The cause of the war is not examined within the modern texts, as even many who have not read The Iliad have at least a cursory background knowledge of the battle of Troy, the beautiful Helen, and the personal pride that lead to this epic conflict. This war that is the result of personal insult and injury is examined closely in Homer, allowing Glück and Malouf the luxury of not having to rehash and reimagine the ideas that are not crucial to their vision of the personal grief of select characters; “Why, pray, must the Argives needs fight the Trojans? What made the son of Atreus gather the host and bring them? Was it not for the sake of Helen? Are the sons of Atreus the only men in the world who love their wives? Any man of common right feeling will love and cherish her who is his own, as I this woman, with my whole heart” (Homer, 95).
Through focusing on different sections of the epic Iliad, Glück and Malouf are able to draw upon the wealth of information, and cultural familiarity of the story, to utilise the power, formidable legacy and notoriety of the Achilles character to great effect. For whilst it is possible for the reader to form a picture of the great hero from the two modern texts in question, it is through the knowledge of the eventual fate of Achilles in the final passages of The Iliad that the character of this doomed and desperate hero really comes to life. To approach Ransom without knowledge of the Iliad is to forgo the knowledge that informs passages such as this:
“But the sea is not where it will end. It will end here on the beach in the treacherous shingle, or out there on the plain. That is fixed, inevitable. With the pious resignation of the old man he will never become, he has accepted this.” (Malouf, 9).
Without the knowledge of his eventual downfall, and the weight of the mythology that surrounds him, this statement does not have the same level of foreboding. Similarly Glück’s allusion to the emotional death of Achilles (Glück, 18) is an ominous sign of the fate that is to befall him. Achilles, as the son of a Goddess and legendary warrior, carries with him the qualities and form of an entire ancient culture. His journey as a Homeric hero and the godly rage that he possesses is intrinsically Greek, allowing the modern reader to draw on the legacy of the Trojan War to better understand the circumstances surrounding these deeply personal stories of loss. Glück’s focus on the personal anguish of Achilles allows the reader familiar with The Iliad to hold a magnifying glass up to the torment of grief that occurs for one character despite the unmarked deaths of many. The disregard for the value of the life of the average individual in the Greek epic is highlighted by the intensity of Achilles reaction to the death of Patroclus, and his blatant indifference to the soldiers who are dying every day as the result of his inaction, an inaction that is documented in Homer, and the knowledge of which is relied upon by Glück to complete the picture of Achilles irrational grief and intense personal torment.
In a tale of heroes it is important not to lose sight of the man whose body is merely an object, a spectre of its former glory by the time Malouf picks up the story of The Iliad; Hector. Ransom does little to differentiate the heroism of Hector from the heroism of Achilles, merely positioning him as a man of honour and Achilles Trojan equivalent in many ways, highlighting Hector’s use of Achilles armour in the battle that would lead to his demise and uttering the words that tie their fates together “You will not long outlive me Achilles” (Malouf, 23). Hector is not mentioned by name in the poem of Glück, but he is present as the slayer of Patroclus (Glück, 1-2). In both texts Hector haunts the fringes, unable to assert his own merits and character due to omission or death. The reader relies on Homer entirely to inform their deeper knowledge of Hector, which is crucial to understanding the drama unfolding. Bernadete warns us of the perils of dismissing Hector as the Trojan mirror of Achilles:  “Achilles and Hector are heroes, one an Achaean, the other a Trojan; but to know them better, so that even away from their camps, we should not mistake them, forces us to find other traits peculiar to themselves.” (Bernadete, 12).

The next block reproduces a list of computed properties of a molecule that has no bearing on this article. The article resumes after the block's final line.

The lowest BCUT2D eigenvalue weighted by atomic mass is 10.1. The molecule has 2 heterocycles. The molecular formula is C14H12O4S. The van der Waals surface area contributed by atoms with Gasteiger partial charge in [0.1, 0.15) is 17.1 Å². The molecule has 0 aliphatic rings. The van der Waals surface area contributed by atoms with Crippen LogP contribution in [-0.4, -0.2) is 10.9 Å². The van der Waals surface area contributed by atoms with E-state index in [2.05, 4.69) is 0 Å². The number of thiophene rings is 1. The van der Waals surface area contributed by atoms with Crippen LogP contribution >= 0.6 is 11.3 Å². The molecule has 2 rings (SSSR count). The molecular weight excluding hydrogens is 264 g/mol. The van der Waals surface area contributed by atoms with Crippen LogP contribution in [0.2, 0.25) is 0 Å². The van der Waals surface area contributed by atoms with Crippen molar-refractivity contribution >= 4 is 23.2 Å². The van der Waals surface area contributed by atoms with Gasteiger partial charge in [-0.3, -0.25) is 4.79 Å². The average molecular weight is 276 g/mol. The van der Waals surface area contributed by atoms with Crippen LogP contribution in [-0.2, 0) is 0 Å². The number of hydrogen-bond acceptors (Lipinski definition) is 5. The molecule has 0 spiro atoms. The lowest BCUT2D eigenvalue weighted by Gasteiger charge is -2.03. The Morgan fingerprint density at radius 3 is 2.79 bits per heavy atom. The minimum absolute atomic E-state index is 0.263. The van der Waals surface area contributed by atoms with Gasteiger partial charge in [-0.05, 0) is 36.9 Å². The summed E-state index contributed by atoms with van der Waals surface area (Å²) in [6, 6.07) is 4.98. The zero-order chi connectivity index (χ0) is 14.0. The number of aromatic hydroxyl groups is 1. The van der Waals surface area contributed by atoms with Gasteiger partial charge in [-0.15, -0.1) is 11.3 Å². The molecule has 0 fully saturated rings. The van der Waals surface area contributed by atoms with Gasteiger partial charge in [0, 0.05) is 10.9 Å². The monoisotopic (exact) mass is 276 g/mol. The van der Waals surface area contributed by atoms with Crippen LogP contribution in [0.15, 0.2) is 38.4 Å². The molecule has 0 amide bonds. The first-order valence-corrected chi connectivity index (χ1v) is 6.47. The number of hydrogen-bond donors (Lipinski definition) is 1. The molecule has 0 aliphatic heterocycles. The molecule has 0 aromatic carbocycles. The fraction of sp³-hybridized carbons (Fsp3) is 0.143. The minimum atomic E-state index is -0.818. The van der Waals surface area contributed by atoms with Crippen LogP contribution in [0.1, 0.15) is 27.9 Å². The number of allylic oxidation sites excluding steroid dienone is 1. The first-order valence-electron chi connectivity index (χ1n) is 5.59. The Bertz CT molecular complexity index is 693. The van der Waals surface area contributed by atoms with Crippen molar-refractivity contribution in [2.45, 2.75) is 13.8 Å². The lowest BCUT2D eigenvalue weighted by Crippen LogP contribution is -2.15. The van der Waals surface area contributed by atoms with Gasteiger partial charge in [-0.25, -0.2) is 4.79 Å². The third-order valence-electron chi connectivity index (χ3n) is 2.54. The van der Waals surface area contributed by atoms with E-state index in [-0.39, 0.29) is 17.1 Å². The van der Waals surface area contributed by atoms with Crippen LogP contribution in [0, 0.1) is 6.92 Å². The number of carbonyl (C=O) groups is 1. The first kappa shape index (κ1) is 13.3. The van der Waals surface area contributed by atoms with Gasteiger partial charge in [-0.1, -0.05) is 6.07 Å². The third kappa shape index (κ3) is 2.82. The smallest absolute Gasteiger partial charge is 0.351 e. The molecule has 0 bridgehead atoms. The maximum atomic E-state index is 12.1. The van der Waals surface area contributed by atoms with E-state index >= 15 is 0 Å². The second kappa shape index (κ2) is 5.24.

To understand the gravity of the king and grieving father Priam’s actions and their consequences in a world of restraint and decorum The Iliad provides the context that allows Malouf to depict the old man’s journey of discovery (Brennan 3). In Ransom, Priam struggles with the notion of autonomy and destiny, breaking free of the godly constraints that are so evident in Homer’s Iliad, and choosing his own path. As an epic in the tradition of Greek tragedy The Iliad is spurred on by the will of the gods, whereas it is Priam’s creative thought in the face of desperation that drives the action of Ransom. While Priam is still reliant on the good will and inspiration of the gods, he is forced to consider chance as a factor in determining the fate of his son Hector’s body. The context for Priam the parent is also laid down in The Iliad with scholars such as Pratt asserting the importance of parenthood and the child in Homer’s work (Pratt, 25). In light of this parental motif it is perhaps not as surprising as it initially appears that Malouf has chosen to focus on the struggles and enlightenment of a grieving father, and to introduce another grieving father, Somax, who by his class does not represent the repression and preoccupation with formality the stately Priam does. By comparing the sombre and stately Priam of Homer with the jovial and affectionate cart driver, the universal truth and emotion that lies beneath Homer’s epic is exposed.